Senate endorses limited pension reform; workers protest
SPRINGFIELD — The Illinois Senate on Thursday again endorsed a limited fix to the state’s massively under-funded retirement systems, but it remains unclear if any significant pension reform legislation will emerge during the legislature’s lame-duck session.
Just hours before the Senate vote, the Statehouse had been packed by teachers and state workers from throughout Illinois opposing the Senate proposal and other pension reform measures pending before the General Assembly.
Senate President John Cullerton, D-Chicago, said the Senate plan — first approved in May but never taken up in the House — needed two small “technical” clarifications before the House could take it up when members return on Sunday for the final three days of the lame-duck session.
Cullerton told the Senate he is urging House members to pass the Senate proposal, which only makes changes to two of Illinois’ state pension systems: the state employees retirement system and the General Assembly’s own retirement system.
Cullerton said reforming the two systems could serve as a “template” for the eventual reform of state retire-ment systems for public school teachers and university faculty and staff.
But a large group of teachers, professors, state employees and retirees swarmed the Capitol to rally against all the current pension reform proposals.
Thursday’s rally was organized by We Are One Illinois, a coalition of unions representing teachers, university faculty and staff, and state employees, including the American Federation of State, County and Municipal Em-ployees.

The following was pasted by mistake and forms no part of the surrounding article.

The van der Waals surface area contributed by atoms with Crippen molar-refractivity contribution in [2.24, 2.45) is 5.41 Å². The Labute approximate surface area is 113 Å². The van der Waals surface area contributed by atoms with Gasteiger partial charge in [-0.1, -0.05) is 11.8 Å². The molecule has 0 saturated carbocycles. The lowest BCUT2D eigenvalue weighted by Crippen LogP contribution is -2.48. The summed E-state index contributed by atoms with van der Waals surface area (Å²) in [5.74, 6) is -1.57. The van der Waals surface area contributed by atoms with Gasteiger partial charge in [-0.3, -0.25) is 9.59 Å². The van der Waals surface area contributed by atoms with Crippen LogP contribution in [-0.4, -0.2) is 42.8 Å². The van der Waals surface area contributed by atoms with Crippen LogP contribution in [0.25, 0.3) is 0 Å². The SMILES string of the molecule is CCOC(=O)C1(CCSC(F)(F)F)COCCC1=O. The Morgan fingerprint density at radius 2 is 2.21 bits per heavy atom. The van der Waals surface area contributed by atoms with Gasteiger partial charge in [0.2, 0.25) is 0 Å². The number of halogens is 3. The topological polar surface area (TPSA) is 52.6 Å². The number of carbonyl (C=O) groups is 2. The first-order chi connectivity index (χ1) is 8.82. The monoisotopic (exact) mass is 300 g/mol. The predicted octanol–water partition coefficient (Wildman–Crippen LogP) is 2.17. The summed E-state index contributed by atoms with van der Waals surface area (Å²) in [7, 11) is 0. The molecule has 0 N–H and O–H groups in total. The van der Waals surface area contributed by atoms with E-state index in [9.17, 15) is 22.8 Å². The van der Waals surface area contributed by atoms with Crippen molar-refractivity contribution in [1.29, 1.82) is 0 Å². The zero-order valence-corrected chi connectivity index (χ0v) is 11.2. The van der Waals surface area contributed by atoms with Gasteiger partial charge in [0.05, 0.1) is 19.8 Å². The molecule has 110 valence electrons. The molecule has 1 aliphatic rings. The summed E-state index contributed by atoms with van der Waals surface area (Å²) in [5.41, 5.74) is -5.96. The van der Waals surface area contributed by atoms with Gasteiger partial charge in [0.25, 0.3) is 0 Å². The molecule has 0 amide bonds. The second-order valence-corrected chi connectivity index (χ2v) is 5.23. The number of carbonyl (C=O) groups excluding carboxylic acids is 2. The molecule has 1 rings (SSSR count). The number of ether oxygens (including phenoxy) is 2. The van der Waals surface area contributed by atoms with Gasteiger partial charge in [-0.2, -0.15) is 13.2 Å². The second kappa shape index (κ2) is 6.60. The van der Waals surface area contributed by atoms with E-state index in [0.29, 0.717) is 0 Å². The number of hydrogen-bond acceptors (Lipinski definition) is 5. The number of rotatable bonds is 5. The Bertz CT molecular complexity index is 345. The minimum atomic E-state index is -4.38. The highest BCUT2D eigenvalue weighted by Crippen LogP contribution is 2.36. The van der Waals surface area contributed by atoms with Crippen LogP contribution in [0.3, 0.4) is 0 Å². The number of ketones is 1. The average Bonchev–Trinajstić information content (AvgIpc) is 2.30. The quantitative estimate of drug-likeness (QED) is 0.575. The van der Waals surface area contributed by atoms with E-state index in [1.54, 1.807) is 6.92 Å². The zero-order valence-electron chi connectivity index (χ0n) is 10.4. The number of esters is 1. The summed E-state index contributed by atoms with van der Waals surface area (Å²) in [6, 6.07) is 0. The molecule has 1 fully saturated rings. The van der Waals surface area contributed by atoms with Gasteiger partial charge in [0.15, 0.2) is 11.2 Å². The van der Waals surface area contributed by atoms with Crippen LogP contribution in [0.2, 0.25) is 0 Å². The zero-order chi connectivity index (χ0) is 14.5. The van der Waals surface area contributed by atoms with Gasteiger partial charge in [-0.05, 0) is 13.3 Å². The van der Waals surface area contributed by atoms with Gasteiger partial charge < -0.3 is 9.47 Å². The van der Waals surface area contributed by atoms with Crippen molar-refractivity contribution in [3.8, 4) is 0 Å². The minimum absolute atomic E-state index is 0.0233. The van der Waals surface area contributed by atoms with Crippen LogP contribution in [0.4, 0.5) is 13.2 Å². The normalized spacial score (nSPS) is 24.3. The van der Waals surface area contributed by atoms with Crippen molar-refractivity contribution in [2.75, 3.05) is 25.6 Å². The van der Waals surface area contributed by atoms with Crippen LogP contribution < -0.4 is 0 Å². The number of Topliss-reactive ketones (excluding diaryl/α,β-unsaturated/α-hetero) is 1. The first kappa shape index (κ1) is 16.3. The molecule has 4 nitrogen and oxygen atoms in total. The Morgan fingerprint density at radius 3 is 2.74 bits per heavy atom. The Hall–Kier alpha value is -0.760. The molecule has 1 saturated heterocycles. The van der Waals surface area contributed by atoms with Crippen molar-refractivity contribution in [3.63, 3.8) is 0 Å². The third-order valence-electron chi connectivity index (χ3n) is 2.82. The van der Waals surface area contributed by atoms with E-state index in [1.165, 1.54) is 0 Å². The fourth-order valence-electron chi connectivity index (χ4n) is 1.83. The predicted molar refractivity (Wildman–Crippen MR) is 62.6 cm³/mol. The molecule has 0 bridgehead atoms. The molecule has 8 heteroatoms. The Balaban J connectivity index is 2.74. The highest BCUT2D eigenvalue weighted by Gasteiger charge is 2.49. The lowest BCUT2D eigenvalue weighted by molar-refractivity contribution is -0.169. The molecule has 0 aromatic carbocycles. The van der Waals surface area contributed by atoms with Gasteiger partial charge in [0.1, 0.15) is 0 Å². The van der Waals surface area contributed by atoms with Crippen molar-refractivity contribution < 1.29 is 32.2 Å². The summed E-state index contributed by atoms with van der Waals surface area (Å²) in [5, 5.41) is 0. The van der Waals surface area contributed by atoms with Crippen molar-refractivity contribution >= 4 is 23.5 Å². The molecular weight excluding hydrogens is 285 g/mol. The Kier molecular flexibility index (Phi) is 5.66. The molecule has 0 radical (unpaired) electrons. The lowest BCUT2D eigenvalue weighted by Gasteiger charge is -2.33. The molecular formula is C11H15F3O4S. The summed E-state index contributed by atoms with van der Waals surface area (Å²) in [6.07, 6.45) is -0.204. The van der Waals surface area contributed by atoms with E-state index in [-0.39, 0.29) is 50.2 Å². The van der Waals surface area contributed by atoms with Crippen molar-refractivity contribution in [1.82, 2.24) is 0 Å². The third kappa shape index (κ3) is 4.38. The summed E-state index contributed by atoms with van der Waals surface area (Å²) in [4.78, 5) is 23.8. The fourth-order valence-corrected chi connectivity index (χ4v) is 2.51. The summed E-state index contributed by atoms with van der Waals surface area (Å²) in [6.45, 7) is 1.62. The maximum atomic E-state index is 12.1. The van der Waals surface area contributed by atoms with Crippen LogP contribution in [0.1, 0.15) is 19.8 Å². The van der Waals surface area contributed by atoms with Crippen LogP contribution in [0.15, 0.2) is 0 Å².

AFSCME spokesman Christopher Hooser said the rally drew about 1,000 people.
With Gov. Pat Quinn pushing for a pension deal by a Jan. 9 deadline, the union coalition has its own three-element pension overhaul:
— Current employees would pay 2 percent more of their annual salary toward their pensions.
— State leaders would have to guarantee that the state would make its required share of pension contributions.
— State leaders should raise revenue by closing corporate tax loopholes.
“That way, it’s a shared sacrifice,” Hooser said.
The proposals being considered by lawmakers are “all about taking it out of the workers’ pockets,” he said, criticizing state leaders who “created this mess.”
According to an analysis distributed by the coalition, the change to the cost-of-living adjustment proposed in one plan before the House “would leave retirees with a monthly check that is 25 percent less” than a retirement payment someone would receive under Social Security’s inflation-indexed system.
The coalition analysis said the under this legislative proposal’s cost-of-living approach, “workers and retirees face a no-win, coercive choice.”
“My wife and I planned carefully for retirement and left a sensible cushion,” said retiree John Kilgore, who taught English literature at Eastern Illinois University from 1978 to 2010. His wife, Dollie, was a nurse at the student health center, and both receive pension benefits through the state’s university retirement system.
Kilgore said any pension reform adjustments to medical insurance or the pension’s COLA provisions “is more than our budget can stand.”
He called the proposed choice between an unchanged COLA and health insurance premiums “both threatening and demeaning.”
For retired professor Alan Baharlou, an immigrant from Iran who chaired EIU’s geology and geography de-partment for 25 years, the proposed pension changes raise moral and ethical issues beyond contractual commit-ments made to employees.
He said that as someone who came from a country where laws and constitutions were not adhered to, “I get very emotional” about the proposed pension changes. “It’s not just the pension. It’s the law. It’s our constitu-tion.”
The legislation is House Bill 5210.
via Senate endorses limited pension reform; workers protest.